TERMINOLOGYTHE LACK OF NAME AND CULTURAL RECOGNITION
We have meticulous words for every part of the bicycle – even subatomic particles and abstract theories have names, as soon as we recognise something, we name it.
Our cultures have no collective (generic) name for animals' panoramic sensory abilities. Most lanuguages have no clear descriptive name for the individual senses. And there is no verb to describe this activity.
In English we use the terms "peripheral vision" and "peripheral hearing" to describe a secondary, subliminal way of sensing which is subordinate to a central focus point, for example when driving. Periphery means boundary or edge, it does not describe the whole picture.
The word is totally inappropriate to describe how animals use this sense.
Our culture is blind to it, and blind to that experience of life.
The main reason for the lack of a name is ironical.
Animal trainers and researchers are only interested in animals' abilities to focus and learn tricks, solve puzzles, develop memory, and abstract thought. We want to know if and how animals can learn human abilities – there must be more than a million studies on such subjects.
And all the time, there was so much we could have been learning from them, and how they use their panorama senses.
We need clear words to think clearly.
Panoramic or Broadband SensingThe Latin based languages have a far more appropriate term. Spanish, Italien, Rumanien etc. use the word "panoramic". However, for example: the French "la vision panoramique" is used to describe landscapes; but also to describe cameras and videos and the properties of car windshields.
And the word "les sens panoramique" is never applied in a general way to seeing, listening and smelling. It refers to an overall, philosophical or political world-view.
The Germans call it "das peripherere Sicht" . However in common lanuguage it's often called "die Rundumsicht", ( "Rundum" : all-round, completely). "Rundum" is also an appropriate term.
However both panorama senses or all-round senses describe the entire field of vision. This is appropriate for how an artist or photographer looks at the world, combining background and movement. But animals are not interested in the background. If it stays still, it's safe! Animals use this sense to watch for movements and changes.
A new word is needed. A word which sums up the awareness of multiple small changes and movements – fluctuations in the continuum.
Privately i often use the word broadband sensing. This internet-age word "broadband" with its wide bandwidth of specialised data transmission – a multitude of signals which are perceived instantly – seems an ideal word to describe how animals actively sense a wide range of signals, movements and changes all at the same time.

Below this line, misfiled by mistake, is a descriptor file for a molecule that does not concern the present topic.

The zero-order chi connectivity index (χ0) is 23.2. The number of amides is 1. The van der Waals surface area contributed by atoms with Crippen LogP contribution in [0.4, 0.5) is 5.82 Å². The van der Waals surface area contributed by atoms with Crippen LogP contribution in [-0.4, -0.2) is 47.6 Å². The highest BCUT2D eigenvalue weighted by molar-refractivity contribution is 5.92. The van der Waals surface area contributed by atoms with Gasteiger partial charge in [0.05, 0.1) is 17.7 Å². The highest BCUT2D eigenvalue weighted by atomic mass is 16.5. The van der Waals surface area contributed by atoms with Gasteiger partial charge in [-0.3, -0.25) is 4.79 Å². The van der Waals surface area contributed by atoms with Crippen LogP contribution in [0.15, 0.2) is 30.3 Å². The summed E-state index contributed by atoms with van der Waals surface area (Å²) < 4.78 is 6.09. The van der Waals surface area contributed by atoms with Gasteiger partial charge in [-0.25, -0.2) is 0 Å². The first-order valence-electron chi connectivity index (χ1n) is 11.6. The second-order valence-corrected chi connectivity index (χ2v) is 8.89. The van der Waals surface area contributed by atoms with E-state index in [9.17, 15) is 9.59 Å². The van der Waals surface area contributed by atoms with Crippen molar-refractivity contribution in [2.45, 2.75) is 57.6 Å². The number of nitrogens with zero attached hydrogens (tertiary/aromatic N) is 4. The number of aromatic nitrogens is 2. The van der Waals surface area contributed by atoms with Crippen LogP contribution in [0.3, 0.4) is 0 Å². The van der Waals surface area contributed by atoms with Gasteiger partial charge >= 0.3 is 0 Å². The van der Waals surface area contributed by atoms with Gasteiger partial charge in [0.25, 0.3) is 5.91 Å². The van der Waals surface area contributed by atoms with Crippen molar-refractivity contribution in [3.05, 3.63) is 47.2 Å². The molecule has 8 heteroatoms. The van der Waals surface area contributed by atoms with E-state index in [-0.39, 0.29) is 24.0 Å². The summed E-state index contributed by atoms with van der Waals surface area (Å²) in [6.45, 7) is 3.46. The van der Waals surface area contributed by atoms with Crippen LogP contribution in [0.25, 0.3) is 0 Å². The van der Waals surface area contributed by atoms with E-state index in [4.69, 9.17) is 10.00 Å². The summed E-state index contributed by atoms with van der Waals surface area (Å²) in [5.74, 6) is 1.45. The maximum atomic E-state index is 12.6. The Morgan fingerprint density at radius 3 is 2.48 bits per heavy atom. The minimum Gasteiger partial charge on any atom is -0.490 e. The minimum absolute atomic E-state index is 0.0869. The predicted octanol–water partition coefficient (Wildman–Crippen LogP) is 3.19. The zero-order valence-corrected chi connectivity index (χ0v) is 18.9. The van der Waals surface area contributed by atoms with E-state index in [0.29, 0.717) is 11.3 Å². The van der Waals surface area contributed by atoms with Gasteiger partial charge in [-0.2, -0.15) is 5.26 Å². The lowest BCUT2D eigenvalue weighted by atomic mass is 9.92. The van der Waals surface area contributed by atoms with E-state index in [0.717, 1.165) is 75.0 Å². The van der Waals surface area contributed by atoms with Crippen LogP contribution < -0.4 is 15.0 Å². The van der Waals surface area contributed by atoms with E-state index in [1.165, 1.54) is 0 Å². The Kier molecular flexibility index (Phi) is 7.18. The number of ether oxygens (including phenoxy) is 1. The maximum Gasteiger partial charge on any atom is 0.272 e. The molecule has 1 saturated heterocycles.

But A.I. is an enormous problem for any new creative word usage. If i wrote the site around peripheral senses, A.I. would understand what i mean, but humans wouldn't...
And with international readers starting on any page, translations of broadband often giving just "speed" (which also applies to focusing), and A.I. interpreting this site as something to do with computers – at present the word panoramic seems the clearest and safest to describe all forms of panoramic sensing.
Other LanguagesI am very interested in the Chinese, Russian, Tibetan, Hindu, Arab, etc. words used to describe panoramic sensing.
Online translators can't help on this subject, they translate literally. For example "la vision panoramique" is translated in English literally as "panoramic vision", whereas in English it's always called "peripheral vision".
So i would ask anyone Chinese, Russian etc. reading this: What is this form of vision called in their language – the vision which horses, ducks and pigeons have? – and is this the same word which motorists are taught to use to support their central focused vision.
"la vista panorámica" or "la visión panorámica".
"Periferik bakış", "Çevresel bakış" which mean peripheral sight and environmental sight.
There is also "periferik görme, periferik görüş, çevresel görüş" "görme, görüş" mean vision
"Periferik" is probably a loan-word, but seems to be the modern common usage. "Çevresel" is probably the original Turkish word. I'm not 100% certain on the translations yet, but "environmental vision" sounds valid and interesting.
"tarkith ala Bath aljanab" means "Promote it on broadcast side". "Bath aljanab" is "broadcast side" but what does broadcast side actually mean? What is the term used for animals vision?
"tamarkoz be hashieh" (asks if i mean a beautiful but incomprehensible word squiggle) – which means "Focus on the edge". "be hashieh" means on the margin, or to the sidelines; i'd like to know what it's called when referring to animals vision, instead of as a support to motorists focused vision. But this is another language which only recognises animals ability to see the peripheries.
Philosophical AfterthoughtThe lack of a clear, common or even scientific name will always indicate a lack of cultural recognition. And when there is a lack of cultural recognition, we can always expect a multitude of unresearched and unrecognised effects.
See also Ancient Cultures Names
Back to Additional Introductory Ideas
Back to Chapter One : Welcome To The Panorama
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